The search is always on for the unique, the nature immersed experiences – this is what drives most glampers . If you’re looking for the next luxury stop, then here are a few out-of-the-box destinations that are sure to please!
It takes a seaplane ride to arrive at the Clayoquot Wilderness Resort. 45 minutes out of Vancouver will take you to the island where luxury tents make a comfortable stay – plush beds, en suite bathrooms, heated floors, running water, and thermostat-controlled propane wood stoves. Activities like bear-watching and zip-lining will fill your stay and horses are the main means of transportation.
Take yourself 5,000 feet elevated into the Swiss Alps and you’ll find yourself at Whitepod. The area is explored mainly through skiing, with the option of snowshoe, dogsled and foot. Here you have a choice between 15 geodesic domes that blend into the Alp landscape with white canvas in winter and green canvas in summertime. The view, as you might expect, is truly inspiring.
If you want to see what it’s like to live out-of-this-world, the Earthship Biostructure may be the closest you can find. This desert setting in Taos, New Mexico, gives an otherworldly feel to this off-the-grid resort – which is still able to offer the amenities of wi-fi and TVs (complete with netflix) through electricity gathered by sun and wind. Everything is built with natural or recycled materials. Rainwater storage is utilized for drinking and showering, as well as for watering the garden.
Then there’s the famous Uluru’s Longitude 131 set in the red sand dunes of Australia. There are just 15 tents, which are more aptly described as freestanding luxury rooms. One-way privacy films coat the expansive windows, so you’ll feel out in the open and perfectly hidden all at the same time. The location is neighbor to Uluru-Kata Tjuta National Park, meaning the views are uninterrupted and the local plants and animals are in your “backyard” of sorts.
What’s made of 25 individual domes and 3 community domes? The EcoCamp in Torres del Paine National Park, Patagonia! The EcoCamp is the Park’s first sustainable accommodation, with geodesic domes that resemble high-tech igloos with transparent ceilings for stargazing. Complete with private terraces, comfortable beds, private bathrooms, wood stoves, gas heaters and splendid views of Torres del Paine peaks. There is no lack of luxury, either, when it comes to the community domes and their Chilean cuisine restaurants.
Add the word “Ger” to your glamping dictionary. At the Three Camel Lodge in Gobi, Mongolia, you’ll experience the traditional mongolian herder tent in luxury. Here there’s a selection among twenty Deluxe Gers that are all handmade using lattice wood covered in felt and canvas.Unlike the typical Mongolian herder your stay will find you in perfect comfort with wood stoves, private bathrooms and king-sized beds, with a view marked by the iconic Gobi-Altai Mountains.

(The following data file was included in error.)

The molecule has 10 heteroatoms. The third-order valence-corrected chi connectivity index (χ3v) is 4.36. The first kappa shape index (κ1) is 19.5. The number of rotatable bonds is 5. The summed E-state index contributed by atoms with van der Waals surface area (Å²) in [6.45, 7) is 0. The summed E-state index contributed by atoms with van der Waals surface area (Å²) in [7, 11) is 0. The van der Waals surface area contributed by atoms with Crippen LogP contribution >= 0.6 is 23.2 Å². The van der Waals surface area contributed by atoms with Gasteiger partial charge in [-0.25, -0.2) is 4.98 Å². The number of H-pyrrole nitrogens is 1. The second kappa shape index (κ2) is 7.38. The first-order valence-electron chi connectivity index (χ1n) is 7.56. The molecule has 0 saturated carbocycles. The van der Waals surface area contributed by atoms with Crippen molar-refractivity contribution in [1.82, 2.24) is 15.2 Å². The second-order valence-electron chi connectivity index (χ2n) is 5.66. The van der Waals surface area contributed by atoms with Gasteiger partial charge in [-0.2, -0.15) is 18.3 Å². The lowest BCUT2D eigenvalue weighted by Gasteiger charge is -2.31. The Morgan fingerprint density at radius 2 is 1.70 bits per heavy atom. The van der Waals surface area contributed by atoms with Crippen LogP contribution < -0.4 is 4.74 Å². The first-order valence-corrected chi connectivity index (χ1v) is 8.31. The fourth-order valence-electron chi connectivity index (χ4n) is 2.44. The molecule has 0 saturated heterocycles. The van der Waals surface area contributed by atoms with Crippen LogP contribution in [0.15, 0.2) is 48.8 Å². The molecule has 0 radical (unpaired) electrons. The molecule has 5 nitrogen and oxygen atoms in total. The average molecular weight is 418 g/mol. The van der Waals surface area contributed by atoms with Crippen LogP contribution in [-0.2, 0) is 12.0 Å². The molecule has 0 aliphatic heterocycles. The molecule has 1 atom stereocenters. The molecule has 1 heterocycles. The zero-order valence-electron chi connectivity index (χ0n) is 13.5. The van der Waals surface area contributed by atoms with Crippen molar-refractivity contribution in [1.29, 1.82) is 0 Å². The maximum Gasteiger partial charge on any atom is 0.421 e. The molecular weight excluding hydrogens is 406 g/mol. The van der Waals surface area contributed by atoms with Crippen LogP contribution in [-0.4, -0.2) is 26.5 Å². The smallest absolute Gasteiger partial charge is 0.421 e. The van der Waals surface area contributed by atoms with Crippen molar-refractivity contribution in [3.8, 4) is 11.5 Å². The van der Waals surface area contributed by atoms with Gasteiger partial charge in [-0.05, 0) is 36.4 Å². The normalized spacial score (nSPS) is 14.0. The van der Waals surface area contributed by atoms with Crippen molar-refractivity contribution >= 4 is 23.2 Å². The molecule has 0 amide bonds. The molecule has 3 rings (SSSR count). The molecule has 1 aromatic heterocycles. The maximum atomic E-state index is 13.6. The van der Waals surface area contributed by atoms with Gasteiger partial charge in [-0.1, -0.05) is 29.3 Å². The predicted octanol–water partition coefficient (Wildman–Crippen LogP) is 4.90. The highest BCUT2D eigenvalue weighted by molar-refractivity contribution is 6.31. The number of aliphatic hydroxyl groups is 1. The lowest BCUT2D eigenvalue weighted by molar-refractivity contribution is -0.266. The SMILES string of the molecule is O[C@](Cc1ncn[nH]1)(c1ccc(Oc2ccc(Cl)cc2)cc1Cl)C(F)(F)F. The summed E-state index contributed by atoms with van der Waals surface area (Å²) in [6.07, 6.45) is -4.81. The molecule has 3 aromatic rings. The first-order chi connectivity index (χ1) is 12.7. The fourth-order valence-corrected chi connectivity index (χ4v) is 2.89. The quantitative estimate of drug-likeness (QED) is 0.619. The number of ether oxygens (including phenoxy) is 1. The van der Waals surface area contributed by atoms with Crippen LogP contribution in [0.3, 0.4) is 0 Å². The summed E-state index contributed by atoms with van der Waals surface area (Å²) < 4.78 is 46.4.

Treehouse enthusiasts will appreciate Chole Mjini, the “castaway fantasy” set in the remote Chole Island in Tanzani, Africa, where they have seven treehouses to choose from. This castaway fantasy is complete with all the creature comforts, including outdoor showers with hot water. The resort has worked alongside the local island community to add a taste to your visit unlike anywhere else, and activity options – including diving, island excursions, swimming with whales, sunset sailing and more – are certain to leave an impression.
If you can manage a slot or two out of the 14 allowed spots inside Chumbe Island Coral Park in Zanzibar, Tanzania, it’s certainly worth a stay. Exclusion stems from the need to protect this island coral reef sanctuary, visitors will stay in eco-bungalows with waterfront views. Each bungalow has it’s own sleeping area, living room, hammock, self-contained bathrooms to ease the body and mind between adventures. Everything is included when staying at this glamping spot, including guided snorkeling in the reef sanctuary.
Australia’s Wildman Wilderness Lodge is rebuilt from the same materials as the former Wrotham Park Lodge which was shut down 1,740 miles away. While the materials may have been recycled, nothing about this resort feels second hand. Being settled in the scenic land of Mary River National Park Wetlands gives visitors front row seats to the rivers, billabongs and wallaby wildlife. Safari tents are well equipped with all the luxuries of comfy beds, en suite bathrooms, running water and electricity, while the camp land is kept clear of unwelcomed guests such as crocodiles.
For an unforgettable and unparalleled experience you might try the Human Nest at Treebones Resort. While the stay might not be particularly luxurious – you’ll have to bring your own sleeping bag and pillow to lug up to the nest – it will make an impression. The view from your perch will take in the Los Padres National Forest and the Pacific Ocean. Ah, California you don’t disappoint!
So… do you still have room on your glamping bucket-list? 🙂